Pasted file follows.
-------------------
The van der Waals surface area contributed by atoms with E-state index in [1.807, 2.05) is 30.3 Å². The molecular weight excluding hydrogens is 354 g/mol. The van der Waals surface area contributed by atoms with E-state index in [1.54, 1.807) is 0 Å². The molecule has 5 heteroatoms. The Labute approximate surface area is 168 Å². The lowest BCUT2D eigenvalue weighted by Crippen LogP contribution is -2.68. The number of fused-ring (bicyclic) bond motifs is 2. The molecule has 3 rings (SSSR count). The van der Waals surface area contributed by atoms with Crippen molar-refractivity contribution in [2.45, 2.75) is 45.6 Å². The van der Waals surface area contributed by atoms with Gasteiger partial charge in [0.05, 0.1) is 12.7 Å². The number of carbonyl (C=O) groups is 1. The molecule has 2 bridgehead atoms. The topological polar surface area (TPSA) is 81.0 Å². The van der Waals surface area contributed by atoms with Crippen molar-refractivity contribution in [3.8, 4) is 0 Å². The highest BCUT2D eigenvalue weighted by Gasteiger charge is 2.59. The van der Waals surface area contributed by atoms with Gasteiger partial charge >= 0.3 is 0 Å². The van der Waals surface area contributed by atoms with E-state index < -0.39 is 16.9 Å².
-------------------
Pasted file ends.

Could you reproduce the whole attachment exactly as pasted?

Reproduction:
The van der Waals surface area contributed by atoms with E-state index in [1.807, 2.05) is 30.3 Å². The molecular weight excluding hydrogens is 354 g/mol. The van der Waals surface area contributed by atoms with E-state index in [1.54, 1.807) is 0 Å². The molecule has 5 heteroatoms. The Labute approximate surface area is 168 Å². The lowest BCUT2D eigenvalue weighted by Crippen LogP contribution is -2.68. The number of fused-ring (bicyclic) bond motifs is 2. The molecule has 3 rings (SSSR count). The van der Waals surface area contributed by atoms with Crippen molar-refractivity contribution in [2.45, 2.75) is 45.6 Å². The van der Waals surface area contributed by atoms with Gasteiger partial charge in [0.05, 0.1) is 12.7 Å². The number of carbonyl (C=O) groups is 1. The molecule has 2 bridgehead atoms. The topological polar surface area (TPSA) is 81.0 Å². The van der Waals surface area contributed by atoms with Crippen molar-refractivity contribution in [3.8, 4) is 0 Å². The highest BCUT2D eigenvalue weighted by Gasteiger charge is 2.59. The van der Waals surface area contributed by atoms with Gasteiger partial charge >= 0.3 is 0 Å². The van der Waals surface area contributed by atoms with E-state index < -0.39 is 16.9 Å².